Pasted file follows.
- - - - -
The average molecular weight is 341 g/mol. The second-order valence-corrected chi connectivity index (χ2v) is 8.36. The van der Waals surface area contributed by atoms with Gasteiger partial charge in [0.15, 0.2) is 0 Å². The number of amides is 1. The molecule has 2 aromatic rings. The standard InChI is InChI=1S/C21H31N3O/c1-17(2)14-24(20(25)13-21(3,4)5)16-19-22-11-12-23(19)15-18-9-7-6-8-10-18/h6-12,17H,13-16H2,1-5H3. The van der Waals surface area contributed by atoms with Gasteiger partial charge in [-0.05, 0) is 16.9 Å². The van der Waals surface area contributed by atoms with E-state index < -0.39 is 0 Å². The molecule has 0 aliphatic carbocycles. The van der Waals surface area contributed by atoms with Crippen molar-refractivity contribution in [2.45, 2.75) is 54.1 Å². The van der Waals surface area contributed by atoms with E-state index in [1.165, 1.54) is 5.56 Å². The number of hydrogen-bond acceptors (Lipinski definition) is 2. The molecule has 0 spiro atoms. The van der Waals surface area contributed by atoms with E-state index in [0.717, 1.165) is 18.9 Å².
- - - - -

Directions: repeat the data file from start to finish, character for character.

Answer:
The average molecular weight is 341 g/mol. The second-order valence-corrected chi connectivity index (χ2v) is 8.36. The van der Waals surface area contributed by atoms with Gasteiger partial charge in [0.15, 0.2) is 0 Å². The number of amides is 1. The molecule has 2 aromatic rings. The standard InChI is InChI=1S/C21H31N3O/c1-17(2)14-24(20(25)13-21(3,4)5)16-19-22-11-12-23(19)15-18-9-7-6-8-10-18/h6-12,17H,13-16H2,1-5H3. The van der Waals surface area contributed by atoms with Gasteiger partial charge in [-0.05, 0) is 16.9 Å². The van der Waals surface area contributed by atoms with E-state index < -0.39 is 0 Å². The molecule has 0 aliphatic carbocycles. The van der Waals surface area contributed by atoms with Crippen molar-refractivity contribution in [2.45, 2.75) is 54.1 Å². The van der Waals surface area contributed by atoms with E-state index in [1.165, 1.54) is 5.56 Å². The number of hydrogen-bond acceptors (Lipinski definition) is 2. The molecule has 0 spiro atoms. The van der Waals surface area contributed by atoms with E-state index in [0.717, 1.165) is 18.9 Å².